The Standing Committee on Internal Economy, Budgets and Administration - Subcommittee on Human Resources
Additional information regarding the evaluation process for staff of former senator Meredith
August 6, 2020
Ottawa, August 6, 2020 – In response to media requests, the Standing Committee on Internal Economy, Budgets and Administration’s Subcommittee on Human Resources is providing additional information regarding the independent evaluation process for staff of former senator Don Meredith.
The evaluation process is independent. The evaluator has a broad mandate to consider the entirety of Mr. Meredith’s conduct and its impact on employees. Neither Mr. Meredith nor representatives of the Senate will be present for any discussions between participants and the evaluator.
The independent evaluation process is optional and non-adversarial. Claims from former employees who choose to participate in the process and that were included in the report of the Senate Ethics Officer will be assessed for potential financial compensation based on the content of his report. The report’s contents will be accepted as true and proven; employees will not be required to provide additional information. They will, however, have the option of providing additional information either through written submission or by phone or videoconference. Individuals who are not included in the report will be invited to make written submissions that will be used to assess their eligibility for financial compensation.
Participants in the process are not precluded from seeking the assistance of legal counsel in preparing and submitting their claim, and counsel may accompany participants during the process. The independent evaluator may recommend that the Senate compensate participants for legal expenses.
The independent evaluation process is modelled on processes adopted in the settlement of three significant and recent class-action lawsuits relating to instances of harassment, sexual harassment and discrimination in the public sector. The settlement amounts outlined in those cases will form the basis of the evaluator’s assessment of an individual’s potential financial compensation.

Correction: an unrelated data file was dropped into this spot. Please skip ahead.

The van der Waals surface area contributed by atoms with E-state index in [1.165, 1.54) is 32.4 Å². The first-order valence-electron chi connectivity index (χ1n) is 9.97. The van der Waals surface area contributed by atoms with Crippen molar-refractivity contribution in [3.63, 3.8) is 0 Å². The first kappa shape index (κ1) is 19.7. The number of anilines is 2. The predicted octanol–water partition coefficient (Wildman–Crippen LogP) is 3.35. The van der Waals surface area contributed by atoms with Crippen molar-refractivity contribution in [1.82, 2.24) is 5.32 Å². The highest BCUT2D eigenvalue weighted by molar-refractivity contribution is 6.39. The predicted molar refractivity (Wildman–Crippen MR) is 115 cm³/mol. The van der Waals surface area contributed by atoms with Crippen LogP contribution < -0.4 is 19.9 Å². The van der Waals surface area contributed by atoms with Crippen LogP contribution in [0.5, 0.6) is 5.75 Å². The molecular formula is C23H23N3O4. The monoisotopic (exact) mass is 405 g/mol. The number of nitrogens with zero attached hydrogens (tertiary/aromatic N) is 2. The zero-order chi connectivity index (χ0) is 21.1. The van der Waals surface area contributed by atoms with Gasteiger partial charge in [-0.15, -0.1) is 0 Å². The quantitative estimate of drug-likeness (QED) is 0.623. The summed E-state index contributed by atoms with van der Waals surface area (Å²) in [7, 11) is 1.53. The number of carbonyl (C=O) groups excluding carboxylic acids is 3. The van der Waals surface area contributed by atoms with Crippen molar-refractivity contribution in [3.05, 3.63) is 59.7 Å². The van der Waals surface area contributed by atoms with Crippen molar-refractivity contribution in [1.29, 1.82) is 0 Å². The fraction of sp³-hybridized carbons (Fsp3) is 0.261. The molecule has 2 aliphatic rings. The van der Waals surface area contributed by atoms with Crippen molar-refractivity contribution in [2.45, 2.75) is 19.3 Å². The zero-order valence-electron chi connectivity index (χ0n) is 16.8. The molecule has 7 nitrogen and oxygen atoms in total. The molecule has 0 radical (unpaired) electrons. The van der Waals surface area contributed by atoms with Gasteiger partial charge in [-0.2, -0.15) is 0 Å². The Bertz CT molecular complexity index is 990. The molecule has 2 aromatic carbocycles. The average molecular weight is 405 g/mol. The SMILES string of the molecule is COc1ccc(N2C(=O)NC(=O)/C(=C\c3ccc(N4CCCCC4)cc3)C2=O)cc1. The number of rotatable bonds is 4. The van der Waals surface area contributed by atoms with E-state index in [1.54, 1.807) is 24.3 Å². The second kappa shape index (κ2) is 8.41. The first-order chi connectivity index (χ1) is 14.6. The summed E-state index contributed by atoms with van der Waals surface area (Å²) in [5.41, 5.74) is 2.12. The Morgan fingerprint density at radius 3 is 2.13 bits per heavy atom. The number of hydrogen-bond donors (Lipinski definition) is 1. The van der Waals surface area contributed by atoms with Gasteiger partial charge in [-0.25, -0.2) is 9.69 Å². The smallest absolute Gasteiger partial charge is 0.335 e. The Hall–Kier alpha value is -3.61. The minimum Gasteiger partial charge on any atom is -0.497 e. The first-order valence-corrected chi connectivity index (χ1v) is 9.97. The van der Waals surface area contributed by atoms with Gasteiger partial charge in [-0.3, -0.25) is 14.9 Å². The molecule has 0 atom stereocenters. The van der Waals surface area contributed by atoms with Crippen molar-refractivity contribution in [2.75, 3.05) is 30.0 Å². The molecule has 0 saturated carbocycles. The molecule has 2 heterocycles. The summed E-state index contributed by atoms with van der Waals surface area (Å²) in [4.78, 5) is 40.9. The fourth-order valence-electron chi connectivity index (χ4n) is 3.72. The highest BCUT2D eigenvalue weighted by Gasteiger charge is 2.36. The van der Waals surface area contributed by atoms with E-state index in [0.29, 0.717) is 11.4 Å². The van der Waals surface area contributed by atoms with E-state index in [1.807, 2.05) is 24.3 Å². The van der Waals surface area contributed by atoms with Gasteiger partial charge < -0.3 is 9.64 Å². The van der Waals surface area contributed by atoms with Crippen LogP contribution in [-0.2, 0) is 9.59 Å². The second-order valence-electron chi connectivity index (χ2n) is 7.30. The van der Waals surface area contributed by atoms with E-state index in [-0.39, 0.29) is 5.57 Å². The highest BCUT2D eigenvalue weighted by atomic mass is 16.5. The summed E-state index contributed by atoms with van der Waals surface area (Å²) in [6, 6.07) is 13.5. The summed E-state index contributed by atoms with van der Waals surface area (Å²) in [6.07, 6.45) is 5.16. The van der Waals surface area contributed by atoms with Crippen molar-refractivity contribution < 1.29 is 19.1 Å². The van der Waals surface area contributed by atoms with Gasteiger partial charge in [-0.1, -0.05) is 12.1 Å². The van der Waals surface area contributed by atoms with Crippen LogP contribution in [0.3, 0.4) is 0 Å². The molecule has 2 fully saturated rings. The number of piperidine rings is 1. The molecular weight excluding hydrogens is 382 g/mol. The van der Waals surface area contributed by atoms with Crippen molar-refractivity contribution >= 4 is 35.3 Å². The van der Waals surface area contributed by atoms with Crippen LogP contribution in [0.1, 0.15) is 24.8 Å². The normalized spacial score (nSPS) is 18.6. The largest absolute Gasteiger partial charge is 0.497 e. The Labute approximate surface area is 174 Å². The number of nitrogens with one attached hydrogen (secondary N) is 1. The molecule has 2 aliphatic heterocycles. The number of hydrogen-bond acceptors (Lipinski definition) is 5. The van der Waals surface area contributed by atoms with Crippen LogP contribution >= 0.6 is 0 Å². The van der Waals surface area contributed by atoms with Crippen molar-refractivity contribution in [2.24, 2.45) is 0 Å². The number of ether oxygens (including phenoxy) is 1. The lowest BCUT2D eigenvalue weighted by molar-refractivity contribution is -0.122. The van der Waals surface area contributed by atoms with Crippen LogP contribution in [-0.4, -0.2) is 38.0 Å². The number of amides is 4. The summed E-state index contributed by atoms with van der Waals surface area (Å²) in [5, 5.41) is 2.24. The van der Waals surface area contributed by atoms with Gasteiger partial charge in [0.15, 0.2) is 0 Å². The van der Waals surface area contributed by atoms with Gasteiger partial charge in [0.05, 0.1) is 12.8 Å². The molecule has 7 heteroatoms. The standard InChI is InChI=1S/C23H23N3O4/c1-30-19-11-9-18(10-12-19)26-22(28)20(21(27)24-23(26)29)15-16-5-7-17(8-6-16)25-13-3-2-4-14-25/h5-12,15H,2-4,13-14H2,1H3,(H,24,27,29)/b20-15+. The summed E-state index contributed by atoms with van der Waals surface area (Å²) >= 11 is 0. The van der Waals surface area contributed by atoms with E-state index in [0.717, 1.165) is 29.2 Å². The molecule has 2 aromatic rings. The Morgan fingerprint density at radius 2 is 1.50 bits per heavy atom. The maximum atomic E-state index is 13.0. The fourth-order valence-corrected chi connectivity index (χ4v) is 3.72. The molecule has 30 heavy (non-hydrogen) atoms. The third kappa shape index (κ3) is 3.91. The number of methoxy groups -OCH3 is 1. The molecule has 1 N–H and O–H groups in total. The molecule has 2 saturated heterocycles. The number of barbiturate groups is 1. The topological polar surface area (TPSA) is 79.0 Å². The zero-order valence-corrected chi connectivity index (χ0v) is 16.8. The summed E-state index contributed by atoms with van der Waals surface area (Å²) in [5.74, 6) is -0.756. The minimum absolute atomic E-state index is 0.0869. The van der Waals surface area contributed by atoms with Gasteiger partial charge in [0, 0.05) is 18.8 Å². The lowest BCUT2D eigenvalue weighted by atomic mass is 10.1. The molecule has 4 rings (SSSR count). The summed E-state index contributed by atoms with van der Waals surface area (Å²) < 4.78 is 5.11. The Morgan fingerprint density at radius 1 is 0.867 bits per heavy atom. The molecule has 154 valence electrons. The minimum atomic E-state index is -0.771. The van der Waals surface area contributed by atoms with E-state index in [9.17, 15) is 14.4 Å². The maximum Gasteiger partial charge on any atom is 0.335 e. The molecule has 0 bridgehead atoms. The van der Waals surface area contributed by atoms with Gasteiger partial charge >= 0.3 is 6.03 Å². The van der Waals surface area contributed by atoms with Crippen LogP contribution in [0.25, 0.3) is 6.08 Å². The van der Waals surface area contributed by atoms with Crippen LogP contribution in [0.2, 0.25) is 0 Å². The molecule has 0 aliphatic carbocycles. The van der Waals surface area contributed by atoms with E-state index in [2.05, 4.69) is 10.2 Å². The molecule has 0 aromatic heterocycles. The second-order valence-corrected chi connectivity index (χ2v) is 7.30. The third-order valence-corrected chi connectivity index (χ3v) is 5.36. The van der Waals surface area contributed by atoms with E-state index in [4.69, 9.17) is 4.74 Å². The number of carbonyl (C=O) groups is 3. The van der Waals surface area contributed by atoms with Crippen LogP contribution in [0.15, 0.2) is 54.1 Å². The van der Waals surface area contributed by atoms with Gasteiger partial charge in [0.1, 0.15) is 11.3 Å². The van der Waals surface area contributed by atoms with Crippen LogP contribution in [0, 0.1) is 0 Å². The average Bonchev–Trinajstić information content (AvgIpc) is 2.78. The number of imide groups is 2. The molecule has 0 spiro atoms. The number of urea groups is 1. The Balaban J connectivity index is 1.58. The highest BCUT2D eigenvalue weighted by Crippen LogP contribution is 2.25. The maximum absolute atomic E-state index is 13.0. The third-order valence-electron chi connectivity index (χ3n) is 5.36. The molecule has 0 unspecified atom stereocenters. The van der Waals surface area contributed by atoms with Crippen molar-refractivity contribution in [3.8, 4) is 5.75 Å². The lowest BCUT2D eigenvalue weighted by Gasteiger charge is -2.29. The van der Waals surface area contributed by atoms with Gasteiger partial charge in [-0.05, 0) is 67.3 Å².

- The Honourable Louise Otis, a former justice of the Quebec Court of Appeal, has agreed to serve as the independent evaluator. She serves as an assessor in the settlement of a class action lawsuit brought against the Royal Canadian Mounted Police (RCMP) by women who were harassed and discriminated against while working or volunteering for the Mounties between 1974 and 2019.
- Otis will use the settlements reached in Merlo v. Canada, Heyder v. Canada (Attorney General) and Tiller v. Canada to determine the amount of any financial compensation. To do so, she will calculate the average of the amounts that would likely be provided to a claimant if he or she participated in these settlement processes.
- Individuals are not precluded from pursuing legal claims against the Senate in order to participate in the process. No participant is bound to accept an offer of financial compensation based on the evaluation.
- In a 2019 report, the Office of the Senate Ethics Officer concluded that Mr. Meredith had engaged in behaviour that “constitutes both harassment and sexual harassment” after having considered incidents that took place prior to Mr. Meredith’s resignation from the Senate.
- Read the Ethics and Conflict of Interest Code for Senators.
- Learn more about the Honourable Louise Otis (third-party website).
For more information:
Public Relations Officer | Senate of Canada
613-614-1180 | firstname.lastname@example.org